Cover your ears

Cover your ears

 

“Scurlock-Evans et al reference studies indicating that while 69% of physical therapists (PTs) claim to read relevant research only 26% critically appraise it.”

 

This is disheartening. Tradition trumps evidence in certain cases and without actually reading and attempting to understand the evidence, we will continue to treat using a little bit of evidence and a whole lot of tradition. We are a doctoring profession. I went back to school to get this piece of paper that says doctor. I am also clinical faculty at GSU and have worked as a clinical instructor in both private and non-for-profit practices. I have seen first-hand that some (more than 90%) of students don’t have the passion, will, time, or knowledge to actually read anything more than is handed to them in PowerPoint. I have actually had students get upset when I give them reading assignments to do. Once students graduates, they enter the real world of the profession. If you didn’t have the time to read and take your studying seriously when all you had to worry about was the 40 hours of school, how is the switch going to flip and all of a sudden one will begin studying when leisure time is taken up by other priorities? We have to represent our profession…if for nothing else than for our patients and personal pride. Our profession is supposed to live by these core values, but unfortunately those that display all of them are highlighted instead of the norm. One person that is highlighted, for good reason is the founder of PT Haven. I had the pleasure of meeting Efosa before he graduated and he had his priorities in order then and has lived up to the standards that he set for himself during our conversation. This is but one of many PT’s that practice all aspects of the core values of our profession. I say many, but know that I can’t say all.

 

Back to the point, if we aren’t able to critically read the research, then we can’t confidently apply the research. So much for EBP or “evidence informed practice”.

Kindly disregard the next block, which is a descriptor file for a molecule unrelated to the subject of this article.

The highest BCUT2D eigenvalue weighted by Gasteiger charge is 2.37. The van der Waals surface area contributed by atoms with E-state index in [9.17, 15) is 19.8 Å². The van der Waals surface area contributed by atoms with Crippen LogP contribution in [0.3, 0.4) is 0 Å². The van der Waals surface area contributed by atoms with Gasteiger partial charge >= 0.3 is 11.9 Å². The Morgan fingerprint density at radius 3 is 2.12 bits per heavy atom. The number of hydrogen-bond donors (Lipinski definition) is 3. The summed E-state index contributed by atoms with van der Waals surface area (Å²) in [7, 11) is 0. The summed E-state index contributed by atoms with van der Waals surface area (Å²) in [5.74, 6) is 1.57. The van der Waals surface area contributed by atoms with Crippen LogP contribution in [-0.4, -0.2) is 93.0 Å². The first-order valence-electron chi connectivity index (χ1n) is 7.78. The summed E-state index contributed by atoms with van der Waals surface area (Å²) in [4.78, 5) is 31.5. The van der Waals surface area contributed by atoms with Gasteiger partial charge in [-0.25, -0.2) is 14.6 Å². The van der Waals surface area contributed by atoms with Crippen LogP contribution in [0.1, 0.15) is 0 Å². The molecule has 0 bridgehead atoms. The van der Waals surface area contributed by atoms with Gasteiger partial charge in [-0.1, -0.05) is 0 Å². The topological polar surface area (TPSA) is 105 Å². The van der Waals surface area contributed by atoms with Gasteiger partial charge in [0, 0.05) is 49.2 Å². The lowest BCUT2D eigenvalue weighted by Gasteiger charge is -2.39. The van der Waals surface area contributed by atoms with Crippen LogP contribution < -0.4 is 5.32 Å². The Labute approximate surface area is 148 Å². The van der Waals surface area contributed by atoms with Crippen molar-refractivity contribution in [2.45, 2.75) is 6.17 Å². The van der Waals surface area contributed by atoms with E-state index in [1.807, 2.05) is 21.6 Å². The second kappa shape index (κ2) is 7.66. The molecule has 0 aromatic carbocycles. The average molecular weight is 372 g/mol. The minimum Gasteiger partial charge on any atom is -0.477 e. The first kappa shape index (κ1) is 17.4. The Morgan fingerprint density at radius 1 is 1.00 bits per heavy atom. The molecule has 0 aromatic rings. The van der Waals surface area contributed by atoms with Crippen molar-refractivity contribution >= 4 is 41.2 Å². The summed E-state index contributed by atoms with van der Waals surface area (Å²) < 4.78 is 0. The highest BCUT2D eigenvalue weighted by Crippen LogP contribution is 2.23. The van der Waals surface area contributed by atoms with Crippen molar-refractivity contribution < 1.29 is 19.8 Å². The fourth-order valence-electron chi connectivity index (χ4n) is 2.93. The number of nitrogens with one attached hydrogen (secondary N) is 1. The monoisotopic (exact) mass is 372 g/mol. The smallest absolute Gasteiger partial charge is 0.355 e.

“It has been estimated to take an average of 17 years for research evidence to fully integrate into clinical practice”

 

Are you F’N kidding me?! I know this to be true. I wish I had a thousand dollars every time that I heard a student say that they were told that the information learned was taught because it would be on the boards! I’d be retired by now. There is so much information that is outdated, but students continue to learn it because they will be tested on it. At this point, I can’t state that schools are attempting to produce clinicians, but instead are producing students that can pass a test. We are a doctoring profession. The damn well better be able to pass a test or they shouldn’t be treating patients!!! With that said, it is the school’s responsibility to ensure that not only can the student pass a test, but also be able to treat a patient with confidence and critical thought. This is where I believe that the school’s are failing the students. Should the student end up in a clinical rotation that doesn’t practice the core values of the profession, then the student will learn in a “trial by fire” by being thrown into treating patients although they are fully unaware of the mistakes that they may be making in the process. They aren’t prepared for this type of training. I have taken students for about 10 years and in 10 years I have had 2 students that I could say that I had nothing left to teach by the end of the clinical. I felt like Mr. Miyagi watching the crane kick by the final weeks. As you can see though, this isn’t the norm. Part of this is that school’s haven’t fully integrated the evidence to teach the students. I get it. I hear it from professors… “there is only so much time during the day”. I don’t know where the blame for a lack of preparedness comes into play. It could be the governing body of PT programs for not changing the required learning prior to taking the PT boards, it could be the universities for not embracing clinical practice but instead teaching from books that are at least 5 years outdated (don’t get me wrong, the students need to know the basics from the books, but this is the students responsibility due to the lack of time), it could be the lack of quality clinical rotation sites from which to learn from those therapists that not only practice using best/current evidence but also utilize the core values on a daily basis and finally it is the students fault for not taking more ownership over his/her education. There is a lot of blame to go around, but in the end it is the patient that suffers from this cycle of inefficiencies surrounding learning.